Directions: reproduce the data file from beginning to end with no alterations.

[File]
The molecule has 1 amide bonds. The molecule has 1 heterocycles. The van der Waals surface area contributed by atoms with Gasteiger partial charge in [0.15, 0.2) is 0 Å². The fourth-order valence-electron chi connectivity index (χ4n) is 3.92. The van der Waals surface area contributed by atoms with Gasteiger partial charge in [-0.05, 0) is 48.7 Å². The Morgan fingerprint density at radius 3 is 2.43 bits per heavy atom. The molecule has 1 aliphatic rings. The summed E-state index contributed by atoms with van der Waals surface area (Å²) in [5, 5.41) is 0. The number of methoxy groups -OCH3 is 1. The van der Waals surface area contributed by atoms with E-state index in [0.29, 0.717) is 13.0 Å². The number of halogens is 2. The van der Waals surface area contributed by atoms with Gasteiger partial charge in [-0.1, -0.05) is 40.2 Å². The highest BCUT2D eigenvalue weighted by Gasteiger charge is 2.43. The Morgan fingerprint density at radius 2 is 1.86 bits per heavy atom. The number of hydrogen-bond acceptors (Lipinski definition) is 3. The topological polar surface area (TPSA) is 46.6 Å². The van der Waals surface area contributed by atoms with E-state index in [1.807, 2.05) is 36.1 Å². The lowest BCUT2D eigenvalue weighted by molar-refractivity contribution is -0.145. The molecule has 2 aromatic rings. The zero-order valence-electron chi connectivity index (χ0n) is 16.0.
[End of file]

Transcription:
The molecule has 1 amide bonds. The molecule has 1 heterocycles. The van der Waals surface area contributed by atoms with Gasteiger partial charge in [0.15, 0.2) is 0 Å². The fourth-order valence-electron chi connectivity index (χ4n) is 3.92. The van der Waals surface area contributed by atoms with Gasteiger partial charge in [-0.05, 0) is 48.7 Å². The Morgan fingerprint density at radius 3 is 2.43 bits per heavy atom. The molecule has 1 aliphatic rings. The summed E-state index contributed by atoms with van der Waals surface area (Å²) in [5, 5.41) is 0. The number of methoxy groups -OCH3 is 1. The van der Waals surface area contributed by atoms with E-state index in [0.29, 0.717) is 13.0 Å². The number of halogens is 2. The van der Waals surface area contributed by atoms with Gasteiger partial charge in [-0.1, -0.05) is 40.2 Å². The highest BCUT2D eigenvalue weighted by Gasteiger charge is 2.43. The Morgan fingerprint density at radius 2 is 1.86 bits per heavy atom. The number of hydrogen-bond acceptors (Lipinski definition) is 3. The topological polar surface area (TPSA) is 46.6 Å². The van der Waals surface area contributed by atoms with E-state index in [1.807, 2.05) is 36.1 Å². The lowest BCUT2D eigenvalue weighted by molar-refractivity contribution is -0.145. The molecule has 2 aromatic rings. The zero-order valence-electron chi connectivity index (χ0n) is 16.0.